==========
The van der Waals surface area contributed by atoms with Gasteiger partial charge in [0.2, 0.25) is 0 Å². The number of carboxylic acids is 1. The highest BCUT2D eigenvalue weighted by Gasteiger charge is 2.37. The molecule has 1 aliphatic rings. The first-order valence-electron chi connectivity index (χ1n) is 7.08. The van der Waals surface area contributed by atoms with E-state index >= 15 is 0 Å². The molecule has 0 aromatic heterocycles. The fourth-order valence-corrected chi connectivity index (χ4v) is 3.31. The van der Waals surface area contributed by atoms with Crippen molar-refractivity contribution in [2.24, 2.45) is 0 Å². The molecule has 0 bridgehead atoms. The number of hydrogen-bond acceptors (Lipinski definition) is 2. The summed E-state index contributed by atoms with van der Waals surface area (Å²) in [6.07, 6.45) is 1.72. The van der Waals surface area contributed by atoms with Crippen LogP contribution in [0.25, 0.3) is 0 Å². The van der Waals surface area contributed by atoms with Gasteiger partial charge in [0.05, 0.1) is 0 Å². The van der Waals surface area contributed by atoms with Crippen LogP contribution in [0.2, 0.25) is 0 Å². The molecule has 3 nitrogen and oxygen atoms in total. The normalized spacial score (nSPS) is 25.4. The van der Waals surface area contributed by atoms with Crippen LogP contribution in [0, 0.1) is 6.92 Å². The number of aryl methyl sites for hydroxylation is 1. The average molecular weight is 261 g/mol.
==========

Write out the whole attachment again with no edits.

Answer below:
The van der Waals surface area contributed by atoms with Gasteiger partial charge in [0.2, 0.25) is 0 Å². The number of carboxylic acids is 1. The highest BCUT2D eigenvalue weighted by Gasteiger charge is 2.37. The molecule has 1 aliphatic rings. The first-order valence-electron chi connectivity index (χ1n) is 7.08. The van der Waals surface area contributed by atoms with E-state index >= 15 is 0 Å². The molecule has 0 aromatic heterocycles. The fourth-order valence-corrected chi connectivity index (χ4v) is 3.31. The van der Waals surface area contributed by atoms with Crippen molar-refractivity contribution in [2.24, 2.45) is 0 Å². The molecule has 0 bridgehead atoms. The number of hydrogen-bond acceptors (Lipinski definition) is 2. The summed E-state index contributed by atoms with van der Waals surface area (Å²) in [6.07, 6.45) is 1.72. The van der Waals surface area contributed by atoms with Crippen LogP contribution in [0.25, 0.3) is 0 Å². The van der Waals surface area contributed by atoms with Gasteiger partial charge in [0.05, 0.1) is 0 Å². The van der Waals surface area contributed by atoms with Crippen LogP contribution in [0.2, 0.25) is 0 Å². The molecule has 3 nitrogen and oxygen atoms in total. The normalized spacial score (nSPS) is 25.4. The van der Waals surface area contributed by atoms with Crippen LogP contribution in [0, 0.1) is 6.92 Å². The number of aryl methyl sites for hydroxylation is 1. The average molecular weight is 261 g/mol.